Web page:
The domesticated dog is actually a close evolutionary relation to humans, compared to many other animals, and its DNA is fairly well-studied. A lot of health information can be gleaned from insight into a dog’s breed alone. Unlike health-risk tests for humans, the health information offered on doggie tests doesn’t have to pass through the FDA’s regulatory approval. The studies that back the results on these tests tend to be smaller and fewer in number than those looking at human disease risk. Because of that, said Hughes, Widsom Panel can act as part of the research process, validating or debunking study results based on what its testing finds.
Cats are even more poorly studied, and only one company, Basepaws, offers a commercial breed test. That’s the test I foisted upon my cat, Avalanche. (I also put her through a test from Wisdom Panel, though that test is primarily marketed to cat breeders.)
I adopted Avalanche last April from the SCPA in San Francisco when she was an adorable, palm-sized kitten. She is short-haired, with white-and-gray, tabby-striped spots. Avalanche spends most her day staring out the window trying to imitate bird sounds or attacking her favorite toy, my appropriately named Cat Palm. I have no idea what breed she is. This is not a question most people ask cat owners. And, even if you did know a cat’s breed, it would not be nearly as useful as knowing the breed of a dog, because cats are simply not studied as often. (Even though, as this story points out, they may actually be better models for human disease.)
Still, I ordered a kit from Basepaws and proceeded to rip a fine layer of fur off of Avalanche with the included sticky tape. Wisdom Panel also sent me its cat breeder test, for which I swabbed her cheek. (This went much more smoothly; she kind of enjoyed gnawing on the swab.) I even raided Avalanche’s litter box to collect a sample of her poop for the Animal Biome test. If bisecting your cat’s poo isn’t love, I’m not sure what is.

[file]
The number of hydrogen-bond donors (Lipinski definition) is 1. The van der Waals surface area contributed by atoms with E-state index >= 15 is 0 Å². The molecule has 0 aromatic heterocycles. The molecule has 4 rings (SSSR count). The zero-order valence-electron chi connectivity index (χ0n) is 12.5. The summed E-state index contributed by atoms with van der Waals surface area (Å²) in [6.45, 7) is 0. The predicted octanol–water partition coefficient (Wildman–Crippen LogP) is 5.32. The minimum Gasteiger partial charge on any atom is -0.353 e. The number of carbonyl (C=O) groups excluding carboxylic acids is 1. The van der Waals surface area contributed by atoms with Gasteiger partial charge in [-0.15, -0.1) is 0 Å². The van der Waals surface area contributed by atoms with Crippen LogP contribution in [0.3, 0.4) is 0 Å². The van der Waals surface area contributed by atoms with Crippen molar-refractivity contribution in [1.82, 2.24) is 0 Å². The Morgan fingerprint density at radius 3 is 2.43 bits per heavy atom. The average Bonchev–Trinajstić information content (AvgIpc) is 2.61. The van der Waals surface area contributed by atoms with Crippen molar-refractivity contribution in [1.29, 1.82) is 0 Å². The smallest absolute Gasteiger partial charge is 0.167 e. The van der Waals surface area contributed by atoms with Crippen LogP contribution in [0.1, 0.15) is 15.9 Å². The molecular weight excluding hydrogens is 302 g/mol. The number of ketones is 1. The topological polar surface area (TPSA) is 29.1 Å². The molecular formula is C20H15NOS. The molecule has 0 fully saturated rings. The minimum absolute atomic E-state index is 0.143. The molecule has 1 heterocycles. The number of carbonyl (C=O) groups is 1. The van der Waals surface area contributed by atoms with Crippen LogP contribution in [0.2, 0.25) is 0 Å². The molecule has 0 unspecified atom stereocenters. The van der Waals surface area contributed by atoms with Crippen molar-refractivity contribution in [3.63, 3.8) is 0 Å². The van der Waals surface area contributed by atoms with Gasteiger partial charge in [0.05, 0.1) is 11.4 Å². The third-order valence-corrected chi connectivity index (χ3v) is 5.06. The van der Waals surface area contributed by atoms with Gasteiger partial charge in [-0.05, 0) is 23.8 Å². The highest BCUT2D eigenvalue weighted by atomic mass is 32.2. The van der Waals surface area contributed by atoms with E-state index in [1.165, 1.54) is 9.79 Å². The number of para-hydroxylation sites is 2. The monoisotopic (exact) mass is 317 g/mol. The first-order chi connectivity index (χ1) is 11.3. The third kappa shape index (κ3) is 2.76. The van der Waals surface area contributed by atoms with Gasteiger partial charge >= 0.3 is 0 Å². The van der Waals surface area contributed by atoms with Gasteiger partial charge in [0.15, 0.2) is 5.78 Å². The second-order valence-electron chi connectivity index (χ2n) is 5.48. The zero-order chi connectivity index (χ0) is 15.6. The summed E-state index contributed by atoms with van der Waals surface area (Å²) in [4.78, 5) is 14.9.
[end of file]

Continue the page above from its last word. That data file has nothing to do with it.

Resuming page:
“When a person a pet owner gets this new cat from the shelter, they really don’t know anything about it,” said Anna Skaya, who founded Basepaws in 2016. Like dog owners, most cat owners are curious about whether their pet is a certain breed or is genetically predisposed to certain health issues.
“Most cats are mutts, most cats domestic short-hairs,” Skaya conceded. “But even if that’s the case, you still are closer to some breeds than others.”
And, Skaya said, she hopes the data they collect will be useful to help forward cat genetic research.
Here’s what I found out from my cat’s tests: Avalanche doesn’t have any known genetic conditions. According to Wisdom Panel, she is “genetically black” with a solid coat, though my own visual assessment confirmed that she is in fact gray and white. (The test also suggested it is likely that she has a tabby pattern, which she does.) And, as I suspected, she is a mutt.
As with any genetic endeavor, testing your pet’s DNA is a game of probability. Genetics is a science of comparison—you measure your dog or cat’s genes against other dog and cat genes to see how they relate. And as more dogs and cats go through the rigmarole of a DNA test, the results are sure to become more informative.
Still, I’m not sure I found out anything especially useful. And I am fairly certain that poor Avalanche would agree it wasn’t worth the hassle.